Hi, my name is Julian and I’m a long-time art handler currently working as a union rep for Teamsters Local 814. Our union represents skilled professionals who work as art handlers, movers, and truck drivers. I’m here today, thanks to the support of Nato Thompson, who stood with the Sotheby’s workers when we were locked out, and thanks to Suzanne Lacy who was gracious enough to give us some time to speak today…thank you both so much. It’s deeply appreciated.
As a worker, as a trade-unionist, and as life-time lover and supporter of the arts, I’m glad to see that we are finally starting to have a bigger, and more dynamic, and more public conversation about the role of art in the economy, and about the role of art workers in that economy.
So as New York’s economy continues to transform, and as the arts continue to be a major engine for economic growth, we need to start making sure that local residents and local communities are benefiting from this economic activity instead of being hurt by it.
As most of you already know, we’re in the middle of a serious jobs crisis right now…in this country and in this city. So in the middle of this crisis, why is an organization like the Freeze using a local park but not hiring local workers? And if they’re paying way below market rent for public land, and making tons of profit from the sale of high-priced art, then why are they still using contractors that pay way below the area standards?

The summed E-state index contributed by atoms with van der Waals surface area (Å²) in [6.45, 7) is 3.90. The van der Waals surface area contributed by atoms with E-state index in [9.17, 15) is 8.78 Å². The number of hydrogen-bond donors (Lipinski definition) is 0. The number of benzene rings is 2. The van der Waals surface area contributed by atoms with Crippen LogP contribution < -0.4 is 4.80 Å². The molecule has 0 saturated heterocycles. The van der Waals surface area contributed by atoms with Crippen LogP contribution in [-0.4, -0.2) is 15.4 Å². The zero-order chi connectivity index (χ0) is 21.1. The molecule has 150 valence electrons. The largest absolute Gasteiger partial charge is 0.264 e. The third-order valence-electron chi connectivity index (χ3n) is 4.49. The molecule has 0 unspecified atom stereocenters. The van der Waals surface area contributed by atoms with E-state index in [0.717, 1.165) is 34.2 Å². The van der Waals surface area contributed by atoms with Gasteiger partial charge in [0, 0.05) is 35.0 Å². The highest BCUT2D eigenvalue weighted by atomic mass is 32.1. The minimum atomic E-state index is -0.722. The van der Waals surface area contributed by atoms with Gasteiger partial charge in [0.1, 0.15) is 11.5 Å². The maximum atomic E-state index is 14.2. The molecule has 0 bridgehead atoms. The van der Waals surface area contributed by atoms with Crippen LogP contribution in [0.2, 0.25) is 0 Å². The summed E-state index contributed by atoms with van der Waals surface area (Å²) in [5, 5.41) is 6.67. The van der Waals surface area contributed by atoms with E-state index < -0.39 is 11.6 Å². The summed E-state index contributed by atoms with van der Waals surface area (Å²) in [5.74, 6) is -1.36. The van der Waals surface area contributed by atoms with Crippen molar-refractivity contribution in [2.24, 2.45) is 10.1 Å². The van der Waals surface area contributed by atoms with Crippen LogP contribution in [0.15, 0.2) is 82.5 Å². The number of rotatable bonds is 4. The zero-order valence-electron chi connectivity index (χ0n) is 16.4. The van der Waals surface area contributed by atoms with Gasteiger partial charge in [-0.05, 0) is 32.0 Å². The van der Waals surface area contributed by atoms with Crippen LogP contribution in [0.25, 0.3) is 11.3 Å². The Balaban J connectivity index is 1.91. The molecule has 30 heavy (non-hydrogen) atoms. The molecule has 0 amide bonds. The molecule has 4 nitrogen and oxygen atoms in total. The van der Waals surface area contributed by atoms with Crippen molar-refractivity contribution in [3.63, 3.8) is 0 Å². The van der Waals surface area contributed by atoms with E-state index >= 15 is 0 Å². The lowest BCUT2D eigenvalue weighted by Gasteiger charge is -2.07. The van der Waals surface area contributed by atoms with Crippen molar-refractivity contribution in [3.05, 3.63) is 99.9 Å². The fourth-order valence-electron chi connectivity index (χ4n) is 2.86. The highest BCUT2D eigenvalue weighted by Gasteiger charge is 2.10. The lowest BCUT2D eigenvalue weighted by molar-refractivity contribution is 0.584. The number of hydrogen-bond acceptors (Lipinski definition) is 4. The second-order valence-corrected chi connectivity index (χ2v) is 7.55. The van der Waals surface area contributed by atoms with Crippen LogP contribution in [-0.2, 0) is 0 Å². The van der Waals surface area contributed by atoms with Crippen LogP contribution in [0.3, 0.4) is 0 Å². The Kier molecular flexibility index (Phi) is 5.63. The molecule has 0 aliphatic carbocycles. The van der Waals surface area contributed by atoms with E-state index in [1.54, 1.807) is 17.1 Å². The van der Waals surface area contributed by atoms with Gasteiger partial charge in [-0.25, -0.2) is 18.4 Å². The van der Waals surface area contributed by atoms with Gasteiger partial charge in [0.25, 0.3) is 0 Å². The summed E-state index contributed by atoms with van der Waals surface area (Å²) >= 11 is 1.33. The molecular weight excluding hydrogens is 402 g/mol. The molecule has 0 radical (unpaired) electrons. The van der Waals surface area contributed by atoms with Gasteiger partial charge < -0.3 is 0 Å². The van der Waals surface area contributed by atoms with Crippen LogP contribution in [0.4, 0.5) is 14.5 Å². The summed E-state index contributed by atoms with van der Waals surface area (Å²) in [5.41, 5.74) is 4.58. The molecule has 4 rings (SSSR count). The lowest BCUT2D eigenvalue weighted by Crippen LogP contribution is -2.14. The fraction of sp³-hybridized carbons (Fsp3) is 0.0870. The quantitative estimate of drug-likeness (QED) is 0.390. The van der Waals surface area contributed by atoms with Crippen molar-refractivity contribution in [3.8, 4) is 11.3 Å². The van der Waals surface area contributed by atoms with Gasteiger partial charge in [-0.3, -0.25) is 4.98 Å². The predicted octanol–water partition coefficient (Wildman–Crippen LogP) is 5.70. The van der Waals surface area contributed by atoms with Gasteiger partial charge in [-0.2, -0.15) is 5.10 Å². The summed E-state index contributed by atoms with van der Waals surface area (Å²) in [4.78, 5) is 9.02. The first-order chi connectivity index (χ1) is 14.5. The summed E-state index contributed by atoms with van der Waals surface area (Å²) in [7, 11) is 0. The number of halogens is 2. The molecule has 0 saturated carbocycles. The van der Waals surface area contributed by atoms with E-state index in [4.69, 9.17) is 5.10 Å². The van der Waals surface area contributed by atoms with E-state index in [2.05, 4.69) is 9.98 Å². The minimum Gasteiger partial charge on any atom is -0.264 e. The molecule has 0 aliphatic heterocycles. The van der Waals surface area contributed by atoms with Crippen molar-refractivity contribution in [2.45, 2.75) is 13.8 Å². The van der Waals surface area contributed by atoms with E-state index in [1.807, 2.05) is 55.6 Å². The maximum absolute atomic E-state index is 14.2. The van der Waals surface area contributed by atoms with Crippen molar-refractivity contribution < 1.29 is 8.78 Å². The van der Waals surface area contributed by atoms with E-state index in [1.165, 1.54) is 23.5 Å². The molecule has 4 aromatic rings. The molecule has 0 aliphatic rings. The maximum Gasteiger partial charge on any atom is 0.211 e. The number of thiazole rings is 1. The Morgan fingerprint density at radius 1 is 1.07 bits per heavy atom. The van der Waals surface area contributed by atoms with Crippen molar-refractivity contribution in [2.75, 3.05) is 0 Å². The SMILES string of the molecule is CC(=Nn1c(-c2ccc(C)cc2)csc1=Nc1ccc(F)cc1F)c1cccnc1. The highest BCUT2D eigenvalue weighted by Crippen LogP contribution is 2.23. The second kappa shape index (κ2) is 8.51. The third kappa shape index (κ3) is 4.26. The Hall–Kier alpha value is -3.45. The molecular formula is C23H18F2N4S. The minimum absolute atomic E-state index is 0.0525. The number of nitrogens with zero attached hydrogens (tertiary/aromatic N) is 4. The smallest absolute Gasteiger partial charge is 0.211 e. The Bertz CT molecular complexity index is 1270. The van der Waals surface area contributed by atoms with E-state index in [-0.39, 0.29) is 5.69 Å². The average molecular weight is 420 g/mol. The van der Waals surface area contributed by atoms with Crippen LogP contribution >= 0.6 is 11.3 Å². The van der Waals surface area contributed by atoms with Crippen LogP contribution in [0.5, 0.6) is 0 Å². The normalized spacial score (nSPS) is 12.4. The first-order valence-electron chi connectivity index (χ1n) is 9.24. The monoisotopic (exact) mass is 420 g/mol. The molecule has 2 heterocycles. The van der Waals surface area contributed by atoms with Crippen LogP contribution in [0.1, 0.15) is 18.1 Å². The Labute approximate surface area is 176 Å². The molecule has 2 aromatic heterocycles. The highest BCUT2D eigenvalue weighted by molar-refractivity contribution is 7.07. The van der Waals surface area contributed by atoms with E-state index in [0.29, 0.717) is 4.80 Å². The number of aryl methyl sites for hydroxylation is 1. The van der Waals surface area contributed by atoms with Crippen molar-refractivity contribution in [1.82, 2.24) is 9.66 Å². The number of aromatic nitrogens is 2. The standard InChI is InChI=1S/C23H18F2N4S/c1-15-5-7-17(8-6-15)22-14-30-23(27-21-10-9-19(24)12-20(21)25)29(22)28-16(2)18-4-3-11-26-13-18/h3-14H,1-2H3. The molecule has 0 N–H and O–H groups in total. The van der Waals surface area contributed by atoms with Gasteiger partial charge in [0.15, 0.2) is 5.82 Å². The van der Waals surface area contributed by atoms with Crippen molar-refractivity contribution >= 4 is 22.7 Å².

If New York is going to welcome the Freeze with open arms, and if New Yorkers are going to support the Freeze by buying tickets, going to their events and parties, and even by buying art there, then shouldn’t the Freeze begin, at the very least, by respecting local workers and the communities that depend on those workers?
Relationship needs to be based on mutual respect. Other art fairs in NY have shown respect for local workers by abiding by the standards that have long been set by our city’s unions. Why should the Freeze force art handlers and exhibition workers and carpenters, and other art fair workers to work below New York standards? Instead of using a city park, and city subsidies, to drive down wages and benefits, the organizers of this art fair should have the decency to honor the standards that workers in New York have had in place for decades.
Local artists, local workers, and local unions have already entered into a powerful partnership for a more creative, more sustainable, and above all a more socially responsible city. The question is: will the Freeze become part of that New York, OUR New York, or will they continue to profit at our expense? Will they understand finally, that it’s those of us who make the art, and who hang the art, and load the art, and drive the art, who make this city happen? Or will they continue to freeze us out?
Let me close by thanking you all for your time, and thanking those artists and individuals who have already called on the Freeze to do the right thing. Thank you again for listening and please tell the Freeze to come to the table with our city’s unions. Thank you again.